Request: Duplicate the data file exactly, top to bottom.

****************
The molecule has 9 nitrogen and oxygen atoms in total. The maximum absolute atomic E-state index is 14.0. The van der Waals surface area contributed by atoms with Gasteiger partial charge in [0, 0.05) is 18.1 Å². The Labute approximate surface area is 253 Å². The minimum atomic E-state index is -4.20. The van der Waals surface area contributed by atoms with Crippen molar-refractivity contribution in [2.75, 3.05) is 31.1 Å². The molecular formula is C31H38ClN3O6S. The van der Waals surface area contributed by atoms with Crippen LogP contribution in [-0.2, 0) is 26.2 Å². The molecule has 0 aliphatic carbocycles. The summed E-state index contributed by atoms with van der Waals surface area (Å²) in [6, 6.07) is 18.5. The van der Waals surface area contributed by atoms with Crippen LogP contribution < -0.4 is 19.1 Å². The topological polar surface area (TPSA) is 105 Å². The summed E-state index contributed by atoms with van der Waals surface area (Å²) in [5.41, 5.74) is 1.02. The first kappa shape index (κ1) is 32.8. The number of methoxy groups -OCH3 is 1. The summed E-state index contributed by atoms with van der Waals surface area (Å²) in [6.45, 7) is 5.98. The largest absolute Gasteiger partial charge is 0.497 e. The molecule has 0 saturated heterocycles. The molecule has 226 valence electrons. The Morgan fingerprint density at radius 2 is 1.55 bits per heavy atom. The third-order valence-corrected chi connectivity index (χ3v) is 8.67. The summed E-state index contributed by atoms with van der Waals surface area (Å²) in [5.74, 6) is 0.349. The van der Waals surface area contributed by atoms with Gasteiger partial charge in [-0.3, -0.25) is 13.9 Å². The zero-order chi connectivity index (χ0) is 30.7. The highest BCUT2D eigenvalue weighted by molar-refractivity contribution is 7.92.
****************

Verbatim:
The molecule has 9 nitrogen and oxygen atoms in total. The maximum absolute atomic E-state index is 14.0. The van der Waals surface area contributed by atoms with Gasteiger partial charge in [0, 0.05) is 18.1 Å². The Labute approximate surface area is 253 Å². The minimum atomic E-state index is -4.20. The van der Waals surface area contributed by atoms with Crippen molar-refractivity contribution in [2.75, 3.05) is 31.1 Å². The molecular formula is C31H38ClN3O6S. The van der Waals surface area contributed by atoms with Crippen LogP contribution in [-0.2, 0) is 26.2 Å². The molecule has 0 aliphatic carbocycles. The summed E-state index contributed by atoms with van der Waals surface area (Å²) in [6, 6.07) is 18.5. The van der Waals surface area contributed by atoms with Crippen LogP contribution < -0.4 is 19.1 Å². The topological polar surface area (TPSA) is 105 Å². The summed E-state index contributed by atoms with van der Waals surface area (Å²) in [5.41, 5.74) is 1.02. The first kappa shape index (κ1) is 32.8. The number of methoxy groups -OCH3 is 1. The summed E-state index contributed by atoms with van der Waals surface area (Å²) in [6.45, 7) is 5.98. The largest absolute Gasteiger partial charge is 0.497 e. The molecule has 0 saturated heterocycles. The molecule has 226 valence electrons. The Morgan fingerprint density at radius 2 is 1.55 bits per heavy atom. The third-order valence-corrected chi connectivity index (χ3v) is 8.67. The summed E-state index contributed by atoms with van der Waals surface area (Å²) in [5.74, 6) is 0.349. The van der Waals surface area contributed by atoms with Gasteiger partial charge in [-0.3, -0.25) is 13.9 Å². The zero-order chi connectivity index (χ0) is 30.7. The highest BCUT2D eigenvalue weighted by molar-refractivity contribution is 7.92.